So should you use reels or bits of rope? Reels please! They don’t have to be super-reels – a decent finger-reel with 20 metres of line and a double-ended clip should set you back about £10 and does the job well. The problem with SMBs that have lines attached is that these lines can’t be very long. Usually between 5 – 7 metres. This has the major disadvantage that the SMB can only be inflated at or around safety stop depth, which is not much use if you’re deeper. Secondly, you have to unravel all that rope which is left to float around in the current until you send up the balloon – a major entanglement hazard. For two years I carried an SMB with a six-metre line and even though I was using it every day, I still managed to get tangled in it once or twice. I’ve even seen lines become so entangled that sending up the SMB has yanked the regulator from the diver’s mouth.
A reel is more straightforward to use. There’s lower risk of entanglement and the sausage can be shot up from greater depths. I usually inflate mine at around 10m, which gives ample time in case someone fails to stop at 5m for their safety stop and accidentally floats to the surface. It gives my captain a little bit of extra time to wake up, stow the newspaper, fire up the engines and come and find me. Finger reels are ideal for most conditions. Hold it on the middle finger of your left hand if you’re right-handed (and vice versa if you’re a lefty). It leaves your other fingers free to hold the SMB and your right hand (or vice versa) to operate the alternate air source, should this be your chosen method of inflation. If it is, dump the air from your BCD and breathe out as you inflate (takes a bit of practice). Give it a good shot from the purge button and – this is the important bit – let the balloon go. It doesn’t take much to inflate and remember, from 10m, the SMB only has to be half-full to be completely full at the surface.
Which brings me to my next point about the oral inflator. Some models of SMB have a plastic tube which connects to a low pressure inflator hose from your regulator, but also doesn’t lock in place. You can quickly disconnect your BCD or drysuit (or use the spare if you have one), and use this to inflate the balloon. My personal preference, however, is to use this same device to orally inflate my SMB. This has one distinct disadvantage in that you have to remove your primary regulator to do it. However the major advantage is that you maintain neutral buoyancy. The air from your lungs is going into the balloon which means the system as a whole – in your lungs, BCD and SMB – maintain the same buoyancy throughout the procedure. If you inflate by any other method then you are adding several extra kilos of positive buoyancy to the system, hence a tendency to rise up. Orally inflating your SMB will increase your buoyancy a little bit since the expanding air in a tube one metre or so above you will inevitably pull you to the surface, but it’s much slower and much more controllable than trying to inflate with an alternate air source. Take a deep breath, remove the regulator, hold it in your hand, use the available fingers on your other hand to bring the inflator to your mouth, breath deeply into the SMB, let go of the balloon, rise and shine!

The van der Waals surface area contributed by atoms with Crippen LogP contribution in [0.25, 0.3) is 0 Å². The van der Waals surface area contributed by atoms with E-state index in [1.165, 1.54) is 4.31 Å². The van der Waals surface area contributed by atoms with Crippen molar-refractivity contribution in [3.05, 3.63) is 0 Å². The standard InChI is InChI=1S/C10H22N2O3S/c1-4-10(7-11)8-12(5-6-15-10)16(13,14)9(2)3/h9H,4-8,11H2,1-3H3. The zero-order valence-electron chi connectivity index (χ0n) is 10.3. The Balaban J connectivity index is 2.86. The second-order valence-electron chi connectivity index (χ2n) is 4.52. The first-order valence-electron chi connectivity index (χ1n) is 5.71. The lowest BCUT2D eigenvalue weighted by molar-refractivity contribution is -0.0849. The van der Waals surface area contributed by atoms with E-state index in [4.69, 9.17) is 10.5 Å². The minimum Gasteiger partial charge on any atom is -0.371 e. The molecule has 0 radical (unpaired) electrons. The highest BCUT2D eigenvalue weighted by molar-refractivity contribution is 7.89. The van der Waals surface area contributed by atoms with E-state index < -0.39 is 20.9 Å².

Wind yourself up to safety stop depth, and clip the line to the holes in the reel so the line is locked in place at 5m. Be wary of passing dive boats, speedboats, glass-bottom boats, boats towing daft inflatable bananas, jet-skis, strong surface currents, tubby Russian snorkelers and curious sharks (all true) and wind yourself up to the surface. If you need to deploy your SMB because you get lost on a night dive, try shining your torch inside your long orange sausage – now you have a glowing metre-and-a-half of signal light that can be seen for miles. You can also use it to have Jedi-style lightsabre battles while you wait for the boat captain to wake up and come and find you.
While we’re on the subject of being picked up, it’s really a good idea to tell the captain of your boat, or your shore-based support station, where you’re going and where you might finish when it all goes according to plan. Or where you might end up if it doesn’t. Hopefully somebody will eventually look in your direction. If they don’t, I would recommend you start blasting out with the whistle you carry attached to your BCD shoulder. You do carry a whistle, don’t you? No…?
- Carry an SMB. They really could save your life one day
- Invest in a reel and some clips. It doesn’t have to be fancy, it just has to be a reel and some clips.
- Practice in super-easy conditions. A lot. Trying to use an SMB for the first time after it has all gone pear-shaped is not advised!
- Buy an orange or red one. Yellow SMBs look a bit dull.
- Leave home without one